These plants will keep rodents like groundhogs, groundhogs, and mice away because they don’t like the smell of these and they mask the smell of the delicious plants.
7. Using Artificial Repellent
You can use some of the commercially available repellents to protect your vegetable plants against groundhogs, groundhogs, and other rodents. You will need to be careful when using these though because some of them can end up harming you and your pets if not applied properly. Some of the commercial groundhog repellents available include Shake-Away, Bonide Repels All, Critter Ridder, and Tom Cate Repellent.
8. Using a Scarecrow
Scarecrows may look a little funny in your garden, but they work surprisingly well. Just make sure your scarecrow is big and scary enough to deter groundhogs from getting anywhere near your tomatoes, zucchini, or backyard flowers! Also, you may need to replace the scarecrow every now and then as groundhogs will get used to it.
9. Using live traps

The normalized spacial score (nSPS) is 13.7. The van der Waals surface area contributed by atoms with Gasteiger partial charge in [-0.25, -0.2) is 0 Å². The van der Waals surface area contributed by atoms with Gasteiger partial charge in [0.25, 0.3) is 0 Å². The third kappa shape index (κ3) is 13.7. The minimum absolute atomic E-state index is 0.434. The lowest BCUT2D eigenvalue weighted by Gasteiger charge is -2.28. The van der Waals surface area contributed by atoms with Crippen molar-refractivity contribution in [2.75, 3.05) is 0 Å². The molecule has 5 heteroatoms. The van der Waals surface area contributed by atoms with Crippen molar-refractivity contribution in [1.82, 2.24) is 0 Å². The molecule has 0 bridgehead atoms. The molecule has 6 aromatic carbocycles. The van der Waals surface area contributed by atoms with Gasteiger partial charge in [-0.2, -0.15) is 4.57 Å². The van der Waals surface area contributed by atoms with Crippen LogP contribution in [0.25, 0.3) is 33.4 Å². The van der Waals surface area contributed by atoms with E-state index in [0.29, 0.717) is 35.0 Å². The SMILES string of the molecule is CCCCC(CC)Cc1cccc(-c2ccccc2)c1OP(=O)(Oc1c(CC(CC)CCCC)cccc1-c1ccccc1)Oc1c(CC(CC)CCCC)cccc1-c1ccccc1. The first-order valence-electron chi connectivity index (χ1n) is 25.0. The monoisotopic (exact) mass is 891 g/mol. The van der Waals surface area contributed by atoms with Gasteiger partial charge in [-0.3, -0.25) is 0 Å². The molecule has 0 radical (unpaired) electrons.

Using live traps to catch the groundhog and drive it away to somewhere safe, but far away, is perhaps the best option if you want to get completely rid of groundhogs in your yard!
You can make a trap yourself with some wire and ingenuity…
But, you can also just buy a live trap, as the sturdy metal ones shown here:
In conclusion, groundhogs will eat potato plants, but they prefer potatoes. They are actually quite versatile in their diets and will eat a variety of fruits, vegetables, and even flowers if they can get to them.
There are several options to keep them away from your potato plants, but my favorite is the solar-powered ultrasound emittes as they are very easy and low maintenance.
Groundhogs are generally not a threat to humans, but they can be a nuisance if they invade your yard or garden. In some areas, groundhogs are considered pests because they can damage crops and yards by digging their burrows.